A slew of local elected officials have jumped to endorse Hillary Clinton’s 2016 presidential bid—but Council Speaker Melissa Mark-Viverito isn’t one one of them.
Ms. Mark-Viverito today joined Mayor Bill de Blasio in saying she’d wait and see before getting behind any candidate for the Democratic presidential nomination.
“Secretary Clinton has a strong record, and obviously when we have the next presidential election I believe very strongly that a Democratic candidate will be a much stronger candidate than any Republican who is out there in terms of values and issues. But today’s not going to be a day of endorsements,” Ms. Mark-Viverito told the Observer at an unrelated City Hall press conference.
Yesterday, Mr. de Blasio—who managed Ms. Clinton’s 2000 campaign for U.S. Senate in New York and invited Ms. Clinton and President Bill Clinton to his inauguration—said he, too, was “not yet” ready to back Ms. Clinton as he awaits an “actual vision of where she wants to go.”
Ms. Mark-Viverito today wouldn’t comment on those remarks from the mayor, telling three different reporters it was not a day for endorsements and that she had no comment on Mr. de Blasio’s position.
“If you guys want to play pundit, that’s up to you to decide. I’ll let the comments stand,” she said.
But the speaker—an outspoken liberal who has heightened her national profile on the issue of immigration reform—echoed Mr. de Blasio’s comments about wanting to hear details from any candidate in the race.
“I look forward to hearing from all the Democratic candidates and again, today to me is not a day to talk about endorsements. I look forward to hearing from all on issues like immigration reform, and healthcare, and the economy,” she said.
Mr. de Blasio has vowed to get involved in the presidential race and urge any Democratic candidates to address issues like income inequality, and while he’s avoided criticizing Ms. Clinton overtly, some others on the left wing of the party have questioned her progressive credentials. The Working Families Party has tried to draft Massachusetts U.S. Senator Elizabeth Warren to run, and others are eying former Maryland Gov. Martin O’Malley as a potential challenge to Ms. Clinton from the left.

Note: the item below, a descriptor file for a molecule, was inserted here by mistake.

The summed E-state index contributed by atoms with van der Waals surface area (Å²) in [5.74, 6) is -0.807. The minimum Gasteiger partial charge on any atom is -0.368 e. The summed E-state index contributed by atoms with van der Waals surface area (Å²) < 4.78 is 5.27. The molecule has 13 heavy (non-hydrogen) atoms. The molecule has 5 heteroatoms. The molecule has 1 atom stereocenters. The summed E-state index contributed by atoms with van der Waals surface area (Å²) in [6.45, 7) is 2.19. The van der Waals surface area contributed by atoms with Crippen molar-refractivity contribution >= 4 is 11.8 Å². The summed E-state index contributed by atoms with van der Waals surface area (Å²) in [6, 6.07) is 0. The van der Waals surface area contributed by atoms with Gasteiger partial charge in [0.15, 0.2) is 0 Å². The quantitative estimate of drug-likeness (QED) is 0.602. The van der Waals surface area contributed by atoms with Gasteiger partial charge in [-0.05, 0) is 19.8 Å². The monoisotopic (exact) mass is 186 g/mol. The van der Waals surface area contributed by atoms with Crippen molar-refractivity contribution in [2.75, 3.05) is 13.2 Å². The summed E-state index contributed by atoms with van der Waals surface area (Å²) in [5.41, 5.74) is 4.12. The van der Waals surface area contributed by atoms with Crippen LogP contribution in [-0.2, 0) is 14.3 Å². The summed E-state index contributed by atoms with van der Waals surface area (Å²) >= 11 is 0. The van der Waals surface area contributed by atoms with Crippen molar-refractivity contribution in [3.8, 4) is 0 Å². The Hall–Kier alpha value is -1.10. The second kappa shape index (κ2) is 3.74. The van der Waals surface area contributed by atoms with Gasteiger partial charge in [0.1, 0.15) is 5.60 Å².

Ms. Mark-Viverito and Mr. de Blasio are decided outliers in New York City and state politics when it comes to their decision not to quickly endorse Ms. Clinton. Gov. Andrew Cuomo—once considered a contender for the seat himself—endorsed Ms. Clinton yesterday, as did his Lt. Gov Kathy Hochul. The former occupant of Ms. Mark-Viverito’s position, Christine Quinn—who now works for Mr. Cuomo—also promptly endorsed Ms. Clinton yesterday. A slew of lawmakers, led by Congresswoman Carolyn Maloney, turned out on Saturday to support her campaign before it was even announced. U.S. Senators Charles Schumer and Kirsten Gillibrand also made endorsements yesterday. And today, Councilman Vincent Gentile—running for Congress in the right-leaning 11th congressional district in Staten Island and southern Brooklyn—also threw his support behind Ms. Clinton.
Even a Republican is getting in on the excitement: Westchester County Executive and former gubernatorial candidate Rob Astorino praised Ms. Clinton’s run this morning.